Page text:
OR School Activities Association: How to prepare for cardiac arrests among young athletes
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OR School Activities Association: How to prepare for cardiac arrests among young athletes

Sep 06, 2023

A football on the field in a KOIN 6 Blitz game, September 10, 2021 (KOIN)

“It's a known risk, but it's still really, really rare."

by: Jashayla Pettigrew

Posted: Aug 30, 2023 / 04:33 PM PDT

Updated: Aug 30, 2023 / 04:33 PM PDT

PORTLAND, Ore. (KOIN) — After two young, high-profile athletes suffered cardiac arrests this year, many players and parents are wondering what causes them as well as how common they are.

Ahead of the state’s high school and college football seasons, a sports medicine physician with the Oregon School Activities Associations told KOIN 6 more about this medical phenomena and the best way to prepare for it.

“It’s a known risk, but it’s still really, really rare,” Dr. Michael Koester, chair of OSAA’s Sports Medicine Advisory Committee, said. “The difficulty in it is that it’s shocking, right? We think about athletes, and we think about ‘healthy’ and we think about ‘nothing’s going to take them down.’”

Koester explained that people typically associate heart problems with the elderly or with those who aren’t in good physical conditions. However, recent stories have shifted this idea.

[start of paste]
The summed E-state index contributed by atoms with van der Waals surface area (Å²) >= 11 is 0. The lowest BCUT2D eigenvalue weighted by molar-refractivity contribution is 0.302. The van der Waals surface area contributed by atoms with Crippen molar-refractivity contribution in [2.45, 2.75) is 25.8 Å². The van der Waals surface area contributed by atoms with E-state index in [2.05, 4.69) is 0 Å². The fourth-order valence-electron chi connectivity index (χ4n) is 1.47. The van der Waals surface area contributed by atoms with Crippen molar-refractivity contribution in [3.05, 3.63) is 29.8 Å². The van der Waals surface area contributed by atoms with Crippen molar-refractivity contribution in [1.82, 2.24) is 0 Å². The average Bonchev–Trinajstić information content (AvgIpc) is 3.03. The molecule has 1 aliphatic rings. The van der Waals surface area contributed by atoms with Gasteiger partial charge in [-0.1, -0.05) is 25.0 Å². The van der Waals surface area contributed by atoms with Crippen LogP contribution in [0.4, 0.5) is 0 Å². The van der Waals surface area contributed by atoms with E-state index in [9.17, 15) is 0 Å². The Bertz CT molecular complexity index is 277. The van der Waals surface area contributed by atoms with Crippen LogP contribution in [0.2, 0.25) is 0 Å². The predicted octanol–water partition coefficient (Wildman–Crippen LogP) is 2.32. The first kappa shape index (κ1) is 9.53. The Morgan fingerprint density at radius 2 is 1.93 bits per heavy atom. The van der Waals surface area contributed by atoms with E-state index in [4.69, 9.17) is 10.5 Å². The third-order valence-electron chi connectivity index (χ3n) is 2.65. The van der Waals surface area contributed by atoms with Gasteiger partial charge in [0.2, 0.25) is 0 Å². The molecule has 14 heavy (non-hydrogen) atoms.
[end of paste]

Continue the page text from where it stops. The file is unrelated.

In January, 25-year-old Buffalo Bills safety Damar Hamlin was transported to the hospital after suffering a cardiac arrest during a game. In July, 18-year-old Bronny James — son of the NBA’s all-time leading scorer Lebron James — suffered a cardiac arrest during basketball practice at the University of Southern California.

While Koester said it’s difficult to determine who will experience cardiac arrest, most states require students to turn in sports physicals for this exact reason. Those physicals include exam points recommended by the American Heart Association, such as fatigue issues, shortness of breath, family history of heart problems, etc.

Still, Koester said screening students for a condition that prohibits them from participating in sports is rare. As experts continue their ongoing research on how best to prevent cardiac arrests from happening, OSAA is encouraging schools to be prepared in case something does occur.

Oregon state law requires schools to have just one defibrillator on campus, but Koester says they should be accessible within just a couple of minutes of any field or practice facility.

He advises parents to ask schools about their emergency action plans, and to fundraise if additional medical devices are needed.

“Unfortunately, [Automated External Defibrillators] aren’t cheap and we really encourage schools to get as many as they need,” he said. “For the price of a couple of football helmets, you can get an AED and it’s important to have as many of those as possible.”

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